A brief overview on leadership

When taken seriously, creative leadership does present its challenges. But those who aspire and prepare to assume leadership roles do reco...

When taken seriously, creative leadership does present its challenges. But those who aspire and prepare to assume leadership roles do recognize that it will not be easy. So, they fortify themselves to deal with the eventualities. For all leaders, this means not engaging in self-pity when times get rough. It doesn’t take long to learn that it is important to be tough and resilient and to develop a thick skin. But that toughness in team leadership should not be of the “muscle-flexing” kind. It has to be a principled toughness, based on core values, in the leadership overview.


A longstanding conundrum for leaders is whether or not good leaders show emotions. Tom Sergiovanni (1990) posited that showing outrage, for example, is an acceptable emotion for leaders. This was a very important lesson for me, because I had always heard that leaders in general, and women in particular, should never show emotions. People who showed emotions were considered to be unsuitable for leadership team development. And no one, especially a woman aspiring to leadership at the time, wanted to appear to be weak. That was certainly “career limiting,” as it was often described.

This was validated in the early years of the “women in educational visionary leadership” movement. Many of us were cautioned against showing negative emotions especially anger. Some women certainly thought that they would never move up the organizational ladder if they did not comply. Even today, in many circles, the prevailing notion is that good leaders are never emotional.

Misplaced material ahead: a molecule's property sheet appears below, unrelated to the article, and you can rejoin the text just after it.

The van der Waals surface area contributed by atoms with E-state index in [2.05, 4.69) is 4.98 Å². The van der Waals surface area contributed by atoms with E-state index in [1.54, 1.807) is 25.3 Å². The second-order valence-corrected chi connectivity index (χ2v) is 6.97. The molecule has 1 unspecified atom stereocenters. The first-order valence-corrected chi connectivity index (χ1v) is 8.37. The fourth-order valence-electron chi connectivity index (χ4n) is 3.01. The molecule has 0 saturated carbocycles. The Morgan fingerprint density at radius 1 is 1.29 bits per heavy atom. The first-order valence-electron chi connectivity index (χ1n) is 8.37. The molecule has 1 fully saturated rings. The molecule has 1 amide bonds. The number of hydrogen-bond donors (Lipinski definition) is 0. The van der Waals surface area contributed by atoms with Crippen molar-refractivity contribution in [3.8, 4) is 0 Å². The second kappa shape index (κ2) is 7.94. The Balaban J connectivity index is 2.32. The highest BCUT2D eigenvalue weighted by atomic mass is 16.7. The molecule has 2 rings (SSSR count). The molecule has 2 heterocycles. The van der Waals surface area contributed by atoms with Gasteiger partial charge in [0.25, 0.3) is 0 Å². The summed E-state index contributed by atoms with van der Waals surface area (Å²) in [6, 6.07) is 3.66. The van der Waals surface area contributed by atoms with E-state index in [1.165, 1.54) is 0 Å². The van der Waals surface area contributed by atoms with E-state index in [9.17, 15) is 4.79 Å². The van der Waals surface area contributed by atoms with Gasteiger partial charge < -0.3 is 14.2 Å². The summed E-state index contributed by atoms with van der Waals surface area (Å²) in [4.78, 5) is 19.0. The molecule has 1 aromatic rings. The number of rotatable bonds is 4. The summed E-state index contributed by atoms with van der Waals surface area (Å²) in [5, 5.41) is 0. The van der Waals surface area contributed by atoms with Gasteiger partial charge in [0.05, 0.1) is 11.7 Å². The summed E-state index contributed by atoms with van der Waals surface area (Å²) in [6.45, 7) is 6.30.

Being emotional, especially when referring to women, is still viewed as a sign of weakness. In those prior days, it was particularly difficult for women who were thought to be too emotional to move up the leadership ladder. So many struggled with how they would be viewed if they allowed any emotion to become visible. But for me, Sergiovanni provided new ways of looking at this issue at the time. He made a convincing case that outrage is totally acceptable when important values are infringed upon. This resonated with me. It was one of the most liberating insights that I have had as an educational leader. It gave me permission to express outrage and to express it openly when deeply held universal values were compromised. Of course, with such behaviors, it always hinges on the question of how one expresses outrage or other emotions that are perceived as negative.

One answer lies in the ability to engage in constructive confrontation, which I learned through guidance and counseling courses and through assertiveness training. Being able to confront constructively means that it is never acceptable to express negative feelings at the expense of others. The language used is never intended to offend to make ourselves feel good while putting others down. And although the term “confront” has such negative connotations, it is simply an invitation to others to see and appreciate the impact that their behavior is having on you or on others. Being able to confront constructively is an important interpersonal competency for all leaders.